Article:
Australian cabin technology specialist Burrana’s RISE Power is an in-seat power supply system that is fast, weighs only 200g, and can be retrofitted without recertification of the seat.


In the Health & safety category, three very different products are in contention for the overall prize. Safran Passenger Innovations’ Accessible IFE – designed with Air New Zealand and Virgin Atlantic – is an accessible in-flight entertainment product that allows passengers with auditory, visual, cognitive, and motor impairments to enjoy onboard entertainment.

The AirPro by Schroth, in partnership with design studios Teams and Stuhmer/Scholz, combines an integrated airbag and under-seat crash sensor technology, designed to activate in the event of an accident and adaptable to different cabin designs. Finally, the Accenture PED safety bag is for storing personal electronic devices, and promises 100% containment of fire, smoke, and toxic gases if the lithium battery fails.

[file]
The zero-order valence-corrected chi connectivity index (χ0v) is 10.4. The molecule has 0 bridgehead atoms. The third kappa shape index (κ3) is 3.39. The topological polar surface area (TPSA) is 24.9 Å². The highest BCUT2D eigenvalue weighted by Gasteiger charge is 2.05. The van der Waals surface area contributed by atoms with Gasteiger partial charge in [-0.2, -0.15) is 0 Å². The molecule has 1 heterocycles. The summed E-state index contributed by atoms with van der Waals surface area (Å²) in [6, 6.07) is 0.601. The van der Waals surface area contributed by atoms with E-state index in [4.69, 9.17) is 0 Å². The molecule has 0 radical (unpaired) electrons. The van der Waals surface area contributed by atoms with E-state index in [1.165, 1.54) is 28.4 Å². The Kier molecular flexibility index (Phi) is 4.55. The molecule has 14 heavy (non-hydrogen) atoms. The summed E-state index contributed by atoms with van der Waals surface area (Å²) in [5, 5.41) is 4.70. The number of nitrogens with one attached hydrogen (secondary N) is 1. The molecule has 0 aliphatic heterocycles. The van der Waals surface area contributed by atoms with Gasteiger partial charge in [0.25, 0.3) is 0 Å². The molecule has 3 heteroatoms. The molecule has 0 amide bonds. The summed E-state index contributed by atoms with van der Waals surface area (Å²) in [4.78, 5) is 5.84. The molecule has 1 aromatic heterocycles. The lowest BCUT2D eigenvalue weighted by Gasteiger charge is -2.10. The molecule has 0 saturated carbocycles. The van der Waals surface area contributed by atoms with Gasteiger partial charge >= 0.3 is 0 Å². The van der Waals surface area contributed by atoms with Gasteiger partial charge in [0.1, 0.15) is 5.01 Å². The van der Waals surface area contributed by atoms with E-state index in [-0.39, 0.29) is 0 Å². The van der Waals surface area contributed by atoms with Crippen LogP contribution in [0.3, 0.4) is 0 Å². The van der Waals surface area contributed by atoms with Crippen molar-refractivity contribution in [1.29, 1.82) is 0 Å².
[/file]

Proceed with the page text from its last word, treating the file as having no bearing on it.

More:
Source: Safran

Safran’s The Cube is a solution for cleanly disposing of food waste in the galley


The Passenger comfort award covers the all-important segment of seating and wellbeing generally on medium- and long-haul flights.

The Wellbeing Zone from Diehl Aviation and Qantas is an area between the economy and premium economy cabins and designed for flights of up to 22h. A standing area gives travellers the chance to stretch legs and pick up healthy snacks and water from a contactless dispenser. Safran’s Signature Seat for the economy section has a patented, fixed, pre-rest backrest architecture that is adjustable for different body types, and “guarantees personal space for each passenger”.

Lastly, Collins Aerospace’s ARISE “intelligent comfort system” uses sensors and advanced materials to reduce the main disturbances of sleep during flight – body temperature, pressure distribution and vibration – automatically adjusting seat position, cushion pressure and environmental conditions based on real-time data analysis.

Diehl Aviation_Qantas__wellbeing-zone_landscape2

Source: Diehl